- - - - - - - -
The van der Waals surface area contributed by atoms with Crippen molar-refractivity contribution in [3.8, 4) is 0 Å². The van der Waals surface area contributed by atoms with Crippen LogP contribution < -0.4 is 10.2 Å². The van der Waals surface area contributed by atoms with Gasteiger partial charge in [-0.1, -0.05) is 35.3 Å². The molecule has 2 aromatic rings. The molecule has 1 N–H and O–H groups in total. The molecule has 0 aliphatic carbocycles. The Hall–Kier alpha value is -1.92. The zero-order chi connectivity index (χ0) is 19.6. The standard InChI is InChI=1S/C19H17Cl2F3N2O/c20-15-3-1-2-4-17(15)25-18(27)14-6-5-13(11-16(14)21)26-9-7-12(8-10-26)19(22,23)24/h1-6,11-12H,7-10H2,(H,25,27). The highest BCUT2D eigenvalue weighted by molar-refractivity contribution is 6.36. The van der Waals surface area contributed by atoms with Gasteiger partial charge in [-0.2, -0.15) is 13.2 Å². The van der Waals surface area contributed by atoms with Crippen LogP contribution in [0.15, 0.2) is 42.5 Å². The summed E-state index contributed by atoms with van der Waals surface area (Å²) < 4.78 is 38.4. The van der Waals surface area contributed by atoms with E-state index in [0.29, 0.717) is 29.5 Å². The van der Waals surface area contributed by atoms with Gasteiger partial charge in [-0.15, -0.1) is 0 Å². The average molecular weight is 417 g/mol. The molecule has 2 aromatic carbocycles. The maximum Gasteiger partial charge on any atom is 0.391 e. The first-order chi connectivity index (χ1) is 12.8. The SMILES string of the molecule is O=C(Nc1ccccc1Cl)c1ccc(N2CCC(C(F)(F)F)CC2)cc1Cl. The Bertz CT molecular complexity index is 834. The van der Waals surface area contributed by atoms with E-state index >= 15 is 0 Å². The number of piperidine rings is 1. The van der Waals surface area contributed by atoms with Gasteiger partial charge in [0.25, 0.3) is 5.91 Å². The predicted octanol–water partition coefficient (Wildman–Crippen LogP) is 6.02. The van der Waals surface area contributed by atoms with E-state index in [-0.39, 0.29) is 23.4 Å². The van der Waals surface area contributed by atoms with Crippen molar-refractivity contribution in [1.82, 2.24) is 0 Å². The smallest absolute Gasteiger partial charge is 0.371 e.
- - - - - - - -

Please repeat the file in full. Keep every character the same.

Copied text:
The van der Waals surface area contributed by atoms with Crippen molar-refractivity contribution in [3.8, 4) is 0 Å². The van der Waals surface area contributed by atoms with Crippen LogP contribution < -0.4 is 10.2 Å². The van der Waals surface area contributed by atoms with Gasteiger partial charge in [-0.1, -0.05) is 35.3 Å². The molecule has 2 aromatic rings. The molecule has 1 N–H and O–H groups in total. The molecule has 0 aliphatic carbocycles. The Hall–Kier alpha value is -1.92. The zero-order chi connectivity index (χ0) is 19.6. The standard InChI is InChI=1S/C19H17Cl2F3N2O/c20-15-3-1-2-4-17(15)25-18(27)14-6-5-13(11-16(14)21)26-9-7-12(8-10-26)19(22,23)24/h1-6,11-12H,7-10H2,(H,25,27). The highest BCUT2D eigenvalue weighted by molar-refractivity contribution is 6.36. The van der Waals surface area contributed by atoms with Gasteiger partial charge in [-0.2, -0.15) is 13.2 Å². The van der Waals surface area contributed by atoms with Crippen LogP contribution in [0.15, 0.2) is 42.5 Å². The summed E-state index contributed by atoms with van der Waals surface area (Å²) < 4.78 is 38.4. The van der Waals surface area contributed by atoms with E-state index in [0.29, 0.717) is 29.5 Å². The van der Waals surface area contributed by atoms with Gasteiger partial charge in [-0.15, -0.1) is 0 Å². The average molecular weight is 417 g/mol. The molecule has 2 aromatic carbocycles. The maximum Gasteiger partial charge on any atom is 0.391 e. The first-order chi connectivity index (χ1) is 12.8. The SMILES string of the molecule is O=C(Nc1ccccc1Cl)c1ccc(N2CCC(C(F)(F)F)CC2)cc1Cl. The Bertz CT molecular complexity index is 834. The van der Waals surface area contributed by atoms with E-state index >= 15 is 0 Å². The number of piperidine rings is 1. The van der Waals surface area contributed by atoms with Gasteiger partial charge in [0.25, 0.3) is 5.91 Å². The predicted octanol–water partition coefficient (Wildman–Crippen LogP) is 6.02. The van der Waals surface area contributed by atoms with E-state index in [-0.39, 0.29) is 23.4 Å². The van der Waals surface area contributed by atoms with Crippen molar-refractivity contribution in [1.82, 2.24) is 0 Å². The smallest absolute Gasteiger partial charge is 0.371 e.